While the city slept last night, dozens of Baton Rouge General volunteers unloaded a truckload of pumpkins. They quietly lugged 7,500 of them to empty fields outside the hospital’s Bluebonnet, Mid City and Ascension campuses for a surprise one-day pop-up.
These are not ordinary pumpkin patches. They are full of rare Porcelain Doll pumpkins, which are cultivated at about 50 farms around the country to promote breast cancer awareness. Their colors seem plucked from this morning’s sunrise: ripe shades of coral, blush, sherbet orange and mint.
Each guest is invited to take home a free pink pumpkin while supplies last, and they can also take pictures at photo opps spread out across the fields.
It’s all part of the hospital’s Breast Cancer Awareness Month campaign encouraging women to “protect their pumpkins” by scheduling an annual mammogram. One in eight U.S. women will be diagnosed with breast cancer over their lifetimes, and a mammogram can detect breast cancer early.
“Breast cancer deaths have dropped dramatically in the past two decades, thanks to better treatment, greater awareness and more women getting mammograms,” said Dr. Everett Bonner, a surgical breast oncologist at Baton Rouge General, in a press release. “But, we can’t get complacent. Most women 40 and over need a mammogram every year, and we want to make it as easy as possible.”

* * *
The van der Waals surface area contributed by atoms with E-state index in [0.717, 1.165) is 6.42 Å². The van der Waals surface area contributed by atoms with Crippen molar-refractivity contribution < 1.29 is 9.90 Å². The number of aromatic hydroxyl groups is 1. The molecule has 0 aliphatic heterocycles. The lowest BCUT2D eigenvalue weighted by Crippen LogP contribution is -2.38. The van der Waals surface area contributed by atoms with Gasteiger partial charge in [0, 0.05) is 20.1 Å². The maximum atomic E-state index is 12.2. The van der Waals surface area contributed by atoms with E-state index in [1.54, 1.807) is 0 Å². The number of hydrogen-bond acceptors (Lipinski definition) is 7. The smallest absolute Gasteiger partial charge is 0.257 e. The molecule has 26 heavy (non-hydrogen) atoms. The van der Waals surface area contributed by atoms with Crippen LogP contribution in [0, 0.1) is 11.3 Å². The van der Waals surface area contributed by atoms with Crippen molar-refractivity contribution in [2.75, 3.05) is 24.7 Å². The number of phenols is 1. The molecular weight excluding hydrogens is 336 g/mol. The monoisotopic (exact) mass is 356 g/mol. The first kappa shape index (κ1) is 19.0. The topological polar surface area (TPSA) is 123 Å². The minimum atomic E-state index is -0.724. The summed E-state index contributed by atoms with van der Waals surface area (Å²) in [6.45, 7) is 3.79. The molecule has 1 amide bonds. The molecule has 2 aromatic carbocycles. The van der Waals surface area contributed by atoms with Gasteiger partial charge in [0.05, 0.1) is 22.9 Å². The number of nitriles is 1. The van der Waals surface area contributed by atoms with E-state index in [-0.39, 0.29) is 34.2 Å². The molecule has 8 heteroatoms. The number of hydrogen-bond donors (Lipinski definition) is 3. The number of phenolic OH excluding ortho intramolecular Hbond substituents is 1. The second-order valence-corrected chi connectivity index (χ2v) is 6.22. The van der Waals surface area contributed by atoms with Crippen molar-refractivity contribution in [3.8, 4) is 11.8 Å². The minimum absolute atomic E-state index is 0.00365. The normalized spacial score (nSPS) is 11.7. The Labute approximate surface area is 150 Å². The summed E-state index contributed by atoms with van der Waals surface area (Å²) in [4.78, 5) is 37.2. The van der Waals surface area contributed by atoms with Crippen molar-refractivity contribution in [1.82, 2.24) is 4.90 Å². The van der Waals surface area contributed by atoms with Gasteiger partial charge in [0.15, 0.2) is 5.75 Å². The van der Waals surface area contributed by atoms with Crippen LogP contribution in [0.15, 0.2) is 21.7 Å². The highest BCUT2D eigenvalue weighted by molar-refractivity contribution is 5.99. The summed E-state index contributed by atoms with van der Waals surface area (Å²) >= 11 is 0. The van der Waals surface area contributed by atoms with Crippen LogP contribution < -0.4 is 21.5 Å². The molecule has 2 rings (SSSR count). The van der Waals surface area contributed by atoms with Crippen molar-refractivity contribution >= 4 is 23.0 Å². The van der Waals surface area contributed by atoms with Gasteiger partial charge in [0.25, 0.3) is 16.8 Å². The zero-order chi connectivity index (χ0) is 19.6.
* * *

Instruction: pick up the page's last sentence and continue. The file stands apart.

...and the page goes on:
The hospital first introduced the annual surprise pumpkin patch pop-ups in October 2018, though last year’s event was paused due to COVID-19.
“We are excited to bring back the pumpkin patches this year,” BRG President and CEO Edgardo Tenreiro said in a press release, “as it is such an effective way to kick off our Protect Your Pumpkins campaign, engage with the community and have important conversations about breast cancer.”
Because the pink pumpkins are more than pretty Halloween decor. They might just save lives this fall.